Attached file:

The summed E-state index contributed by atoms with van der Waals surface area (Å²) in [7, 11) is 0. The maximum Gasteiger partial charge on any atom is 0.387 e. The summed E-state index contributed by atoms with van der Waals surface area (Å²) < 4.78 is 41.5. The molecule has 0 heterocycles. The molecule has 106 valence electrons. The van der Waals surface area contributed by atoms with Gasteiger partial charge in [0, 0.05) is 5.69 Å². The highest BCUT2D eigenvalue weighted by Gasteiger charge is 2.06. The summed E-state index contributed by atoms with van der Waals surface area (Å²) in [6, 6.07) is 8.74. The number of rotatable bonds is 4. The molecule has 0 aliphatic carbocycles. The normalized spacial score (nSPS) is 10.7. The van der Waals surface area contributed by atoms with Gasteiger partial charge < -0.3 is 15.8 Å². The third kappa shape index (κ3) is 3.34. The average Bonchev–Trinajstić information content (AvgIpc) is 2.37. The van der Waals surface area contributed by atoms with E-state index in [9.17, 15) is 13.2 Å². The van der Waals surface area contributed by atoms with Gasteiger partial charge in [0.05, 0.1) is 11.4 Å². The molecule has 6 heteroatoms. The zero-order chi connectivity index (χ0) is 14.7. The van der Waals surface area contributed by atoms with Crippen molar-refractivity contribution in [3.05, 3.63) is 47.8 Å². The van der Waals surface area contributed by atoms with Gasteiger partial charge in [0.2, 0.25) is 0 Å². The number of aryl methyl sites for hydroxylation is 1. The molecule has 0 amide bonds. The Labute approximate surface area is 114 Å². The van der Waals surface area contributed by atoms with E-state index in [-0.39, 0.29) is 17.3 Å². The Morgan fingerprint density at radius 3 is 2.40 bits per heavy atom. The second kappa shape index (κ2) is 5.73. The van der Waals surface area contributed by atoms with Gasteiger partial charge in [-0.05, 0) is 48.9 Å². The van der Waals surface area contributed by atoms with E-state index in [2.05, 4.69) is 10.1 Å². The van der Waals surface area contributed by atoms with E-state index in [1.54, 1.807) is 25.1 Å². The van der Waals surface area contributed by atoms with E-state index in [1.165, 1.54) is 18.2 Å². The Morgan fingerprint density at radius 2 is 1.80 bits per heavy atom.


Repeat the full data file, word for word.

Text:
The summed E-state index contributed by atoms with van der Waals surface area (Å²) in [7, 11) is 0. The maximum Gasteiger partial charge on any atom is 0.387 e. The summed E-state index contributed by atoms with van der Waals surface area (Å²) < 4.78 is 41.5. The molecule has 0 heterocycles. The molecule has 106 valence electrons. The van der Waals surface area contributed by atoms with Gasteiger partial charge in [0, 0.05) is 5.69 Å². The highest BCUT2D eigenvalue weighted by Gasteiger charge is 2.06. The summed E-state index contributed by atoms with van der Waals surface area (Å²) in [6, 6.07) is 8.74. The number of rotatable bonds is 4. The molecule has 0 aliphatic carbocycles. The normalized spacial score (nSPS) is 10.7. The van der Waals surface area contributed by atoms with Gasteiger partial charge < -0.3 is 15.8 Å². The third kappa shape index (κ3) is 3.34. The average Bonchev–Trinajstić information content (AvgIpc) is 2.37. The van der Waals surface area contributed by atoms with E-state index in [9.17, 15) is 13.2 Å². The van der Waals surface area contributed by atoms with Gasteiger partial charge in [0.05, 0.1) is 11.4 Å². The molecule has 6 heteroatoms. The zero-order chi connectivity index (χ0) is 14.7. The van der Waals surface area contributed by atoms with Crippen molar-refractivity contribution in [3.05, 3.63) is 47.8 Å². The van der Waals surface area contributed by atoms with Gasteiger partial charge in [0.2, 0.25) is 0 Å². The number of aryl methyl sites for hydroxylation is 1. The molecule has 0 amide bonds. The Labute approximate surface area is 114 Å². The van der Waals surface area contributed by atoms with E-state index in [-0.39, 0.29) is 17.3 Å². The Morgan fingerprint density at radius 3 is 2.40 bits per heavy atom. The second kappa shape index (κ2) is 5.73. The van der Waals surface area contributed by atoms with Gasteiger partial charge in [-0.05, 0) is 48.9 Å². The van der Waals surface area contributed by atoms with E-state index in [2.05, 4.69) is 10.1 Å². The van der Waals surface area contributed by atoms with E-state index in [1.54, 1.807) is 25.1 Å². The van der Waals surface area contributed by atoms with E-state index in [1.165, 1.54) is 18.2 Å². The Morgan fingerprint density at radius 2 is 1.80 bits per heavy atom.